7. Dave Haslett August 13, 2015 at 7:40 pm #

    For layout I use Serif PagePlus. I’ve used it for all 50+ of my own books, and many for other people too. It’s easy to learn, has all the features you’ll ever need, and is a fraction of the price of InDesign.

    • David McCarthy August 15, 2015 at 11:51 am #

      I’m with Dave – Serif’s Page Plus is a great product to use and doesn’t cost the earth.

      I’ve used it for the CA text book, other books, brochures, flyers etc. Produces print-ready files which we upload to Lightning Source … who print the books on demand.

      In Design is too expensive and unnecessarily complex for the occasional user.

  8. Christopher Holt August 13, 2015 at 7:37 pm #

    These rarely look professional. Best to save up and go to Matador who will also put your work into bookshops and get you international outlets.

  9. William Ash August 13, 2015 at 7:06 pm #

    InDesign, like Quark, is for the whole book. Especially the cover. There seems to be confusion between word processing software, such as Word and Scrivener, and Desktop Publishing software like InDesign, Quark, or Publisher. Word processors are great for creating manuscripts, but they are really bad as DTP software, which is why Traditional publisher don’t make book with these programs. Likewise, I would not use InDesign as a word processor to create a MS, even though it has some pretty powerful editing tools. Photoshop is a raster program (images with pixels) and Illustrator a vector art program. Yes, you can design covers and such with them, but they are not ideal and rather clunky for that.

    There is one important section missing here. How are you color managing your workflow?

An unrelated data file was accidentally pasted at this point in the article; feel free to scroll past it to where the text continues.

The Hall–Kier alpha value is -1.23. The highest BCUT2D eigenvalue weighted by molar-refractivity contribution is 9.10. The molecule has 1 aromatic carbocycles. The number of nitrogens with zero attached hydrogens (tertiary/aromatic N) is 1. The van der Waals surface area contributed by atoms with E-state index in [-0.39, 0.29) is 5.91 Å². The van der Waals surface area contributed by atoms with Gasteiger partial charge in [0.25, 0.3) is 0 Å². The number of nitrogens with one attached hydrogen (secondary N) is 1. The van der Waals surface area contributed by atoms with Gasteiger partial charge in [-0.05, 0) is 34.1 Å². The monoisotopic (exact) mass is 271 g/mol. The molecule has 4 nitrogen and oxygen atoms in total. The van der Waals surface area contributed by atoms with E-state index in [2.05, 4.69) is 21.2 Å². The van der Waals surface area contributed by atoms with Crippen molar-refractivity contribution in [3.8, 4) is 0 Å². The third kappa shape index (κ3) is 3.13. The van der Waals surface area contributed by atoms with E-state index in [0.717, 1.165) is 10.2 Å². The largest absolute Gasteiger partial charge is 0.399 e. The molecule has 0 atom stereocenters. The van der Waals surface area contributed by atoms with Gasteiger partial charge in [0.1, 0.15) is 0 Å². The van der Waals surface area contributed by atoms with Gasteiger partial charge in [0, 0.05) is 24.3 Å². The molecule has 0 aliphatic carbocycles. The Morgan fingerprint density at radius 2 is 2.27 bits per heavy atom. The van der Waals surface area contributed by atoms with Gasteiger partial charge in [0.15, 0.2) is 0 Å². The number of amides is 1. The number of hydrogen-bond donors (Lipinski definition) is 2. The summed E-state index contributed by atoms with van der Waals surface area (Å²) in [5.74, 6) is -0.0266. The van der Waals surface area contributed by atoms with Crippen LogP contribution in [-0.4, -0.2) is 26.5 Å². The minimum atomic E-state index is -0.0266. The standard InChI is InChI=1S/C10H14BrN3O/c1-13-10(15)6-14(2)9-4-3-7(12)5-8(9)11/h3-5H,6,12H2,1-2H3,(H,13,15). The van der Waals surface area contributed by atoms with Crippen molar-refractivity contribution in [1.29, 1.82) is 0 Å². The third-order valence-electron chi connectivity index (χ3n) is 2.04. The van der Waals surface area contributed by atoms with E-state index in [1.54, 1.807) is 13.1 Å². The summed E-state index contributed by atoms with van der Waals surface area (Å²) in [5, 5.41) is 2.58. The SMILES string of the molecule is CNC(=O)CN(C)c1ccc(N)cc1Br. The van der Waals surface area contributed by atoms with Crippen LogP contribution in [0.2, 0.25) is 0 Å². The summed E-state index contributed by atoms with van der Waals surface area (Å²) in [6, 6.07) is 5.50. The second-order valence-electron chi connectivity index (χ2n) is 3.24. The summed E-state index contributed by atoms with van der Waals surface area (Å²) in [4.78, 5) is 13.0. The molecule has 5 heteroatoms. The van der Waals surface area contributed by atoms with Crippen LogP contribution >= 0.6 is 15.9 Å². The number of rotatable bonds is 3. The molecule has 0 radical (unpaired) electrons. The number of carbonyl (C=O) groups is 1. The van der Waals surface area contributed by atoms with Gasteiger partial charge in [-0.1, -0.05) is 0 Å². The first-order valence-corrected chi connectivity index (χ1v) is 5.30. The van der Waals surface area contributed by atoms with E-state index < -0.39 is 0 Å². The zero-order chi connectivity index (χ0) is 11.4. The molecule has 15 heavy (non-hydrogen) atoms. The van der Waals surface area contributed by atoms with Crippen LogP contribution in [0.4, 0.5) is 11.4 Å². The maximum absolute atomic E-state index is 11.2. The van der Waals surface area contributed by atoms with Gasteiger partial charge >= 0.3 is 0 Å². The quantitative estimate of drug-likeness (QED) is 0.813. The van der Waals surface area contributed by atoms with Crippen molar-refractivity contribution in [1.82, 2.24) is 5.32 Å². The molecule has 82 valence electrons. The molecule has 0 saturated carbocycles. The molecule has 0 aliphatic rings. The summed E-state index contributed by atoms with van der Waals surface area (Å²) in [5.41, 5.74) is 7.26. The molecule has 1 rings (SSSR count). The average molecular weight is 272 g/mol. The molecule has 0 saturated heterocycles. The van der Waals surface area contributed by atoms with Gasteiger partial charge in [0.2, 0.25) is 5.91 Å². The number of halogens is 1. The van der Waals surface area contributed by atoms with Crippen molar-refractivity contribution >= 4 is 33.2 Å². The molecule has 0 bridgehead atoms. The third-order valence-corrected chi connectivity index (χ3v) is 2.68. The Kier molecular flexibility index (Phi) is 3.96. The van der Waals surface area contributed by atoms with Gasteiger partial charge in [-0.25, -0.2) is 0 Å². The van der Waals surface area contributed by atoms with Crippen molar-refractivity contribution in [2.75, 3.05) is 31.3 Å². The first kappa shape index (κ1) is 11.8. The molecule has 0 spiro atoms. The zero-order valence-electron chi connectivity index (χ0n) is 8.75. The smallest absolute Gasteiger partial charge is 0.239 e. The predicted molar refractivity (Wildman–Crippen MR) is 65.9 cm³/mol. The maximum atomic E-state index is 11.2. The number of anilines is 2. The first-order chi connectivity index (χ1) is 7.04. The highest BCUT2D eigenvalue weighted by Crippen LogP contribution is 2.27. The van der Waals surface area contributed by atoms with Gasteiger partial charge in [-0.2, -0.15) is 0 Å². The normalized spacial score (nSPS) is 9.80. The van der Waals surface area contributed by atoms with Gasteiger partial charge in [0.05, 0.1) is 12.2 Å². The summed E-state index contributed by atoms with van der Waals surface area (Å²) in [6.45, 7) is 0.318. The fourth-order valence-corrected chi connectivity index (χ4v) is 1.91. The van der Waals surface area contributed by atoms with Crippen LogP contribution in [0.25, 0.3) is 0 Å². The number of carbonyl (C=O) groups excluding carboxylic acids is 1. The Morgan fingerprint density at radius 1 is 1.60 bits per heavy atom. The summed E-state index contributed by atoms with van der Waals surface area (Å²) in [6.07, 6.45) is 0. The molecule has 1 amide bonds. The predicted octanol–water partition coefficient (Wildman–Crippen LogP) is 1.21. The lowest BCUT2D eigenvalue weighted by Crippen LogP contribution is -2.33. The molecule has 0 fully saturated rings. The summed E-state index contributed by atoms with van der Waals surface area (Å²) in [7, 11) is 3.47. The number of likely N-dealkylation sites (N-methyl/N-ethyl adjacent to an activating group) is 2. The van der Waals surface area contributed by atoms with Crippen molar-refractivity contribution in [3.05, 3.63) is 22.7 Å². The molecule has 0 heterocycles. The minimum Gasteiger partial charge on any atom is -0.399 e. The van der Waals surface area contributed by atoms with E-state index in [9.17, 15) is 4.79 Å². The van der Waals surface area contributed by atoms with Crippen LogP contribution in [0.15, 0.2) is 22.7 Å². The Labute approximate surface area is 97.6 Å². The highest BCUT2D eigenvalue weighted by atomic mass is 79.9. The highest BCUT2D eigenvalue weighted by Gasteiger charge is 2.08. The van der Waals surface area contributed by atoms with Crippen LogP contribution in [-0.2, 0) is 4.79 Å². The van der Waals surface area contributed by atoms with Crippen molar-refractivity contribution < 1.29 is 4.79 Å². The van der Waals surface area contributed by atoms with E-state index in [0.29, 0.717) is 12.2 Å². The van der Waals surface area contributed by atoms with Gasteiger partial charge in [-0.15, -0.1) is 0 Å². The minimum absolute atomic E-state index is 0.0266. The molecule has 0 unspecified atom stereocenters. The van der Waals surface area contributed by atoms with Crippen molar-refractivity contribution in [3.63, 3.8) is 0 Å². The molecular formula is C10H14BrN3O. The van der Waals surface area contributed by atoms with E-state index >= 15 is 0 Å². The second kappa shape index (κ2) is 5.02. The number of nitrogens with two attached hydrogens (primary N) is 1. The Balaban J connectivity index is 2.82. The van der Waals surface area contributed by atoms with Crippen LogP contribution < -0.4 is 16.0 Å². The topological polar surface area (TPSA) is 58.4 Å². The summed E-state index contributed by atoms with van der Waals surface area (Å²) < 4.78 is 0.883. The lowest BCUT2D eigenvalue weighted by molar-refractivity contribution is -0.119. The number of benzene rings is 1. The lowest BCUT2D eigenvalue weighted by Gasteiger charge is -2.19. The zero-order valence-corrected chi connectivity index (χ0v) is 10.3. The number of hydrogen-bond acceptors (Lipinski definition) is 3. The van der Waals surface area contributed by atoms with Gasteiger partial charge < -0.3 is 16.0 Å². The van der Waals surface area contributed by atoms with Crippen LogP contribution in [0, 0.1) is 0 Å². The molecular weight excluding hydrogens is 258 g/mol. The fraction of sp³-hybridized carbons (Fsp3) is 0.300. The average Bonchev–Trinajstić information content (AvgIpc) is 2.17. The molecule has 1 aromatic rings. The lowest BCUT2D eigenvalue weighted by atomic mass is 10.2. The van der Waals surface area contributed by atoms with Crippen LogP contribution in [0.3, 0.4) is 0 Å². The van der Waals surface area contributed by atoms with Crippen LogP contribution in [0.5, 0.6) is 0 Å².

10. Jay Artale August 13, 2015 at 3:44 pm #

    If you don’t want to go to through the hassle of formatting your own Word or InDesign Templates, ALLi advisor, Joel Friedlander—The Book Designer, has a myriad of pre-formatted templates for Microsoft Word and Adobe InDesign for print books.

  11. Grace Brannigan August 13, 2015 at 3:17 pm #

    I use Word for creating ebooks first and then later creating the print book (for Createspace). I have my own templates in Word I created using the Styles feature that makes it so much easier. I have a template for the specific genre I’m publishing. Romance and young adult has its own template, art books and children’s picture books have their template for ebook and also print books, and coloring books have their own for print. I use Corel Paintshop Pro for graphics. Learning some Photoshop now.

    • Sarah Juckes August 13, 2015 at 4:42 pm #

      Creating your own template in Word is a really great idea, Grace. Thanks for sharing!

  12. Anna Dobritt August 13, 2015 at 2:48 pm #

    I use Scrivener for creating ebooks, InDesign, Photoshop, and MS Word 😀